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Mesoscopic modelling of synthetic and biological ionic macromolecular systems

Final Report Summary - POLION (Mesoscopic modelling of synthetic and biological ionic macromolecular systems)

Mesoscopic modelling of synthetic and biological ionic macromolecular systems

Ionic polymers or polyelectrolytes constitute an important class of water-soluble macromolecules and find an increasing number of industrial applications, ranging from biomedicine, food industry, home and personal care products to oil recovery, agro-chemistry and water treatment. The great majority of biopolymers (proteins, nucleic acids and polysaccharides) carry ionisable groups and are also included in the class of polyelectrolytes. Therefore, profound understanding of the relation between architectural complexity and properties of synthetic and natural ionic macromolecules is crucial for innovative technological approaches as well as for molecular biology and biomedicine.
Because of the high complexity of macromolecular and biopolymer systems, this understanding can be achieved only on the basis of interdisciplinary approach in which theory and numerical simulations are brought together in close relation with experiment. The POLION exchange program aims at building long-term partnership and exploiting highly complementary expertises of participating institutions in the domain of physical chemistry, theoretical and computational science. The main objectives of POLION are:
1. Develop a multidisciplinary theoretical research platform, that enables establishing systematic relationship between increasingly complex topology of branched ionic macromolecules and their conformational and stimuli-responsive properties;
2. Investigate structure of interfacial monolayers formed by hierarchically branched ionic macromolecules and give valuable insights in their mechanical properties;
3. Reach in-depth understanding of mechanisms of uptake and complexation of guest macromolecules, nano-colloids and proteins as well as interaction of multivalent ions with branched ionic macromolecules;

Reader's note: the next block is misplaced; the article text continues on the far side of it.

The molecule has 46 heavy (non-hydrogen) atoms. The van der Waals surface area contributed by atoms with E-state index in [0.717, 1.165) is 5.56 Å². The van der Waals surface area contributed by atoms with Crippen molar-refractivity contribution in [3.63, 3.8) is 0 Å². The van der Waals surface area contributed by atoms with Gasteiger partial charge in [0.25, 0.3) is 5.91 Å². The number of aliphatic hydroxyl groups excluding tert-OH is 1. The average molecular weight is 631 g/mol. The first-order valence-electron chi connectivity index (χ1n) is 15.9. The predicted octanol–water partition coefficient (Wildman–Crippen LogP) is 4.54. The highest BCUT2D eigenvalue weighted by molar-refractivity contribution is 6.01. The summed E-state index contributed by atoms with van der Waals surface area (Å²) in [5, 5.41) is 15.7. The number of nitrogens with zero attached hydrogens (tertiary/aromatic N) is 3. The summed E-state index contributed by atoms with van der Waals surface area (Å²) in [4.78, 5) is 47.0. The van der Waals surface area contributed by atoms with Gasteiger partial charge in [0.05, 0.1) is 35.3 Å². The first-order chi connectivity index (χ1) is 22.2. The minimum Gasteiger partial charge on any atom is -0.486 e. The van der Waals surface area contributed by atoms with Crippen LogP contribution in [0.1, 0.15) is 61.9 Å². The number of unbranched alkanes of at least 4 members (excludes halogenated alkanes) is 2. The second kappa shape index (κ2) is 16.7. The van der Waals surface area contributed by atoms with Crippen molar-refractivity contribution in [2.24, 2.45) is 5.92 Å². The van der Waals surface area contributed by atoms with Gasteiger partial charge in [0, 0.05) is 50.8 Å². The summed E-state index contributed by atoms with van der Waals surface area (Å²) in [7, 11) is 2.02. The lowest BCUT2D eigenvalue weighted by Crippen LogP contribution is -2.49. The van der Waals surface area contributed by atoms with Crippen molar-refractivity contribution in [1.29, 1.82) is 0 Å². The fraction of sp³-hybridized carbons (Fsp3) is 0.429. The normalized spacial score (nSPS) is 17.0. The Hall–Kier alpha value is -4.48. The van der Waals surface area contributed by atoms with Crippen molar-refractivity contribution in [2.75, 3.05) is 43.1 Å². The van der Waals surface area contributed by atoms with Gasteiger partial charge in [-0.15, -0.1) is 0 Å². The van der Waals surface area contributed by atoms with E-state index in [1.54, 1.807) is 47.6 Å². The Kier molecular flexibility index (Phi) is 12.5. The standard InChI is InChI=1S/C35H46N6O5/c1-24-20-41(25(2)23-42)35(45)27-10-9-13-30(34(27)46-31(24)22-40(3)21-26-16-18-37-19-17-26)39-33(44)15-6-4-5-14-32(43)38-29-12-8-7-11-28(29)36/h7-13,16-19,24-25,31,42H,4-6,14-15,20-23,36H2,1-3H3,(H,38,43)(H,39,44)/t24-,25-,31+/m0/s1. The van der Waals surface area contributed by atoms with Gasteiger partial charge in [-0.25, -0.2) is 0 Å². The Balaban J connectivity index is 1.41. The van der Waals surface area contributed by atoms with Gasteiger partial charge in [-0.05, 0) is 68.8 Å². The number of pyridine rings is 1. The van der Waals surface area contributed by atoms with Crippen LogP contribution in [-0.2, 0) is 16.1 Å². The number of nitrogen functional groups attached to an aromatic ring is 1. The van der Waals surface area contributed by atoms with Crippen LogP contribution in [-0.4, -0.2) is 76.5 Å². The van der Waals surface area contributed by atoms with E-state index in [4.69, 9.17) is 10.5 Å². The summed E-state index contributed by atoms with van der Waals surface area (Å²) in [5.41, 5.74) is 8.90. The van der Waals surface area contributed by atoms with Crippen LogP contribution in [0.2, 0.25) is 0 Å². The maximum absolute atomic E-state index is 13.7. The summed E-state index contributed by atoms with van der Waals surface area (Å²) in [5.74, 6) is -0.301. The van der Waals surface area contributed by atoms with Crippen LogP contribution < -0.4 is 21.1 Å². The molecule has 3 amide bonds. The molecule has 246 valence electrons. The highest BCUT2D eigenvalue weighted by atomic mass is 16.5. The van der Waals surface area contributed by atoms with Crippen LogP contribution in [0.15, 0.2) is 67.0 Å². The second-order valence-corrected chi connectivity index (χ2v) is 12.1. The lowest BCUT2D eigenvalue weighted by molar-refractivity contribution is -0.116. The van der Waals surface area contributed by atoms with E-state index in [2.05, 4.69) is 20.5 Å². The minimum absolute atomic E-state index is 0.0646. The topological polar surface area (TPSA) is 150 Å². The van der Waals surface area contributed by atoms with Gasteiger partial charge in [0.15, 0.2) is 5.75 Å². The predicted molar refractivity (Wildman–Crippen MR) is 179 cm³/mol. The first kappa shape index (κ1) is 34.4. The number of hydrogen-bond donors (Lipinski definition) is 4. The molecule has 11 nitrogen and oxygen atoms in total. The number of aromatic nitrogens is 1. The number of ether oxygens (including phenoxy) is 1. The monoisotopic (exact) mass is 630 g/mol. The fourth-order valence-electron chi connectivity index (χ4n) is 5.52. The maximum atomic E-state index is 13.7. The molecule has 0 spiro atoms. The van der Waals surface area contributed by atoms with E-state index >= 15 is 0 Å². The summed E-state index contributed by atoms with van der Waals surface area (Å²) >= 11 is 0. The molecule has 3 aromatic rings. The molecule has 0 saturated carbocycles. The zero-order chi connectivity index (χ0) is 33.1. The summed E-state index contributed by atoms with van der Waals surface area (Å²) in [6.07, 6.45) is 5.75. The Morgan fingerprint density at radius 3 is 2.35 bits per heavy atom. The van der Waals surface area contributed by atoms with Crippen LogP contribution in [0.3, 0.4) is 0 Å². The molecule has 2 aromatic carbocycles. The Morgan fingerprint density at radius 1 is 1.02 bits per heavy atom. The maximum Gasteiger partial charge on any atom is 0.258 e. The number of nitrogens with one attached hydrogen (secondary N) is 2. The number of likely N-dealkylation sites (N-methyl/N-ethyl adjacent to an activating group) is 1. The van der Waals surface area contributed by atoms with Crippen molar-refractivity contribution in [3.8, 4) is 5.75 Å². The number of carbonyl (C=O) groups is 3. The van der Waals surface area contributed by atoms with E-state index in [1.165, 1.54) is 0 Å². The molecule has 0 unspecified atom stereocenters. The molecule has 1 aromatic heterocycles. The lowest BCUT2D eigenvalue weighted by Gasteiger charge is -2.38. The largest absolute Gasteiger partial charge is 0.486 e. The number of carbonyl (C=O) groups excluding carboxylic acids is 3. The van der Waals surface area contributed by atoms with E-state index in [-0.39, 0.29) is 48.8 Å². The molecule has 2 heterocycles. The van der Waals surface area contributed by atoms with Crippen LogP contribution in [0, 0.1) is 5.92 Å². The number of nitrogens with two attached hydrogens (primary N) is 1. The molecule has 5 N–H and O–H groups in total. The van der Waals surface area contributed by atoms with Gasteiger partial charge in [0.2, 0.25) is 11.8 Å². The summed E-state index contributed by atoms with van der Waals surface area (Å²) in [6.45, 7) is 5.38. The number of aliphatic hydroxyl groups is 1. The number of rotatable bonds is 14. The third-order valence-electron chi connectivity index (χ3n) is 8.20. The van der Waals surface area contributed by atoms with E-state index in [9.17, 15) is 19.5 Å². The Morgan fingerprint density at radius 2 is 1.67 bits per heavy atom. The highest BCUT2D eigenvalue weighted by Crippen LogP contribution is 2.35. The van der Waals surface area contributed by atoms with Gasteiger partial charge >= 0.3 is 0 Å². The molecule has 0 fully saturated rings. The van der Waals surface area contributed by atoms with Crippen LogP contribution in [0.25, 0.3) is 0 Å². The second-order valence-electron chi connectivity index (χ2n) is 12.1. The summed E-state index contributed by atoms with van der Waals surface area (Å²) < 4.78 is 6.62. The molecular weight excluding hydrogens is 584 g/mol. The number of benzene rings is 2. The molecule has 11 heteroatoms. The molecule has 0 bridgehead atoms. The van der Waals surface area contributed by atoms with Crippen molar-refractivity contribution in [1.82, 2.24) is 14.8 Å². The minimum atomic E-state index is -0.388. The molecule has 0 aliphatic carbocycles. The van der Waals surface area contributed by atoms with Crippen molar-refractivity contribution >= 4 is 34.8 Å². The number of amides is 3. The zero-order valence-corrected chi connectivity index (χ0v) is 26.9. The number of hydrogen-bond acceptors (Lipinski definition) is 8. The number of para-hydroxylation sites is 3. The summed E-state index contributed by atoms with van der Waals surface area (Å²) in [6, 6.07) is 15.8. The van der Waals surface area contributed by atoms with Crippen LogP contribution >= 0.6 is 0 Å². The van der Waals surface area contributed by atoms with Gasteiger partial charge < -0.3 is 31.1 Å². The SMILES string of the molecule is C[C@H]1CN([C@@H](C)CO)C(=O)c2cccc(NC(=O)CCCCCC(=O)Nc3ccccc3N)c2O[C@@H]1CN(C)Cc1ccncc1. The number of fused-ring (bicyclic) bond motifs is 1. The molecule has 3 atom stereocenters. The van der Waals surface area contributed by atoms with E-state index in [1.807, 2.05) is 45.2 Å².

4. Understand physical-chemical basis of in vivo organization and (dis)function of biomacromolecular assemblies;
5. Develop new time-efficient computational algorithms which enable to study architecturally-complex macromolecular systems with account of multitude of competing interactions.
Solution properties of branched polyelectrolytes: A detailed analysis of conformations and stimuli-induced conformational transitions in starlike weak and strong polyelectrolytes was performed by means of grand canonical Monte Carlo simulations combined with numerical Self-Consistent Field (SCF) theoretical approach. Both cases of good and poor solvent were investigated. It was shown that the interplay of long-range electrostatic and short-range solvophobic interactions with branched architecture of the macroions leads to specific patterns in the intramolecular nanoscale organization.
Conformational properties, and, in particular, induced bending rigidity, of dendronized polymers with various architectures of lateral branches decorating the main backbone chain were studied by combining analytical and numerical SCF approaches. The most striking result concerns a decrease in the induced rigidity of the dendronized polymer as a function of increasing degree of branching of the lateral chains. This property is manifested in a decrease in the overall dimensions of the macromolecule that might have an impact for its ability to overcome biological barriers (in function of the therapeutics carrier).